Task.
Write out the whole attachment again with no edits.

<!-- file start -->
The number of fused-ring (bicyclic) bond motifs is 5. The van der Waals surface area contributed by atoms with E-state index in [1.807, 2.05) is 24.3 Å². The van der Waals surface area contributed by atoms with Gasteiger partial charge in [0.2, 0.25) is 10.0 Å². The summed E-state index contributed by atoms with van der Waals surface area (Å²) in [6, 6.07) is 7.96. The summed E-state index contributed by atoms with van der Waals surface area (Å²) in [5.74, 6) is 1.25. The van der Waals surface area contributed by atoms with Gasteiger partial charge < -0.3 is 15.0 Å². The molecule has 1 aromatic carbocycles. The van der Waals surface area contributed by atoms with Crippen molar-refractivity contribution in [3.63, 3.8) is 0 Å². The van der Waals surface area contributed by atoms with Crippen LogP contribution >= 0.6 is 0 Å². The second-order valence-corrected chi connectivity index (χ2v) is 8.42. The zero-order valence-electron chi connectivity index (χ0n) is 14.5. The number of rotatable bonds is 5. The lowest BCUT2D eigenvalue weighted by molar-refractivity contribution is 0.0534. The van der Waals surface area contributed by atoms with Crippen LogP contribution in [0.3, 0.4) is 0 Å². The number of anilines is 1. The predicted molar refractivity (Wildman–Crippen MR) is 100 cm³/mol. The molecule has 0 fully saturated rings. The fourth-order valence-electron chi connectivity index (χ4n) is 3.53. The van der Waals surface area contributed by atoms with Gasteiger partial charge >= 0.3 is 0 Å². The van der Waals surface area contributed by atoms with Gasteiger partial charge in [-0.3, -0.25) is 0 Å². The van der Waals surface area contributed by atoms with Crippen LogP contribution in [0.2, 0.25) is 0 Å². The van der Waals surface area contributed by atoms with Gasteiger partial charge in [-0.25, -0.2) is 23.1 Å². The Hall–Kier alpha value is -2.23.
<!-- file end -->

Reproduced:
The number of fused-ring (bicyclic) bond motifs is 5. The van der Waals surface area contributed by atoms with E-state index in [1.807, 2.05) is 24.3 Å². The van der Waals surface area contributed by atoms with Gasteiger partial charge in [0.2, 0.25) is 10.0 Å². The summed E-state index contributed by atoms with van der Waals surface area (Å²) in [6, 6.07) is 7.96. The summed E-state index contributed by atoms with van der Waals surface area (Å²) in [5.74, 6) is 1.25. The van der Waals surface area contributed by atoms with Gasteiger partial charge < -0.3 is 15.0 Å². The molecule has 1 aromatic carbocycles. The van der Waals surface area contributed by atoms with Crippen molar-refractivity contribution in [3.63, 3.8) is 0 Å². The van der Waals surface area contributed by atoms with Crippen LogP contribution >= 0.6 is 0 Å². The second-order valence-corrected chi connectivity index (χ2v) is 8.42. The zero-order valence-electron chi connectivity index (χ0n) is 14.5. The number of rotatable bonds is 5. The lowest BCUT2D eigenvalue weighted by molar-refractivity contribution is 0.0534. The van der Waals surface area contributed by atoms with Crippen LogP contribution in [0.3, 0.4) is 0 Å². The number of anilines is 1. The predicted molar refractivity (Wildman–Crippen MR) is 100 cm³/mol. The molecule has 0 fully saturated rings. The fourth-order valence-electron chi connectivity index (χ4n) is 3.53. The van der Waals surface area contributed by atoms with Gasteiger partial charge >= 0.3 is 0 Å². The van der Waals surface area contributed by atoms with Gasteiger partial charge in [-0.3, -0.25) is 0 Å². The van der Waals surface area contributed by atoms with Crippen LogP contribution in [0.2, 0.25) is 0 Å². The van der Waals surface area contributed by atoms with Gasteiger partial charge in [-0.25, -0.2) is 23.1 Å². The Hall–Kier alpha value is -2.23.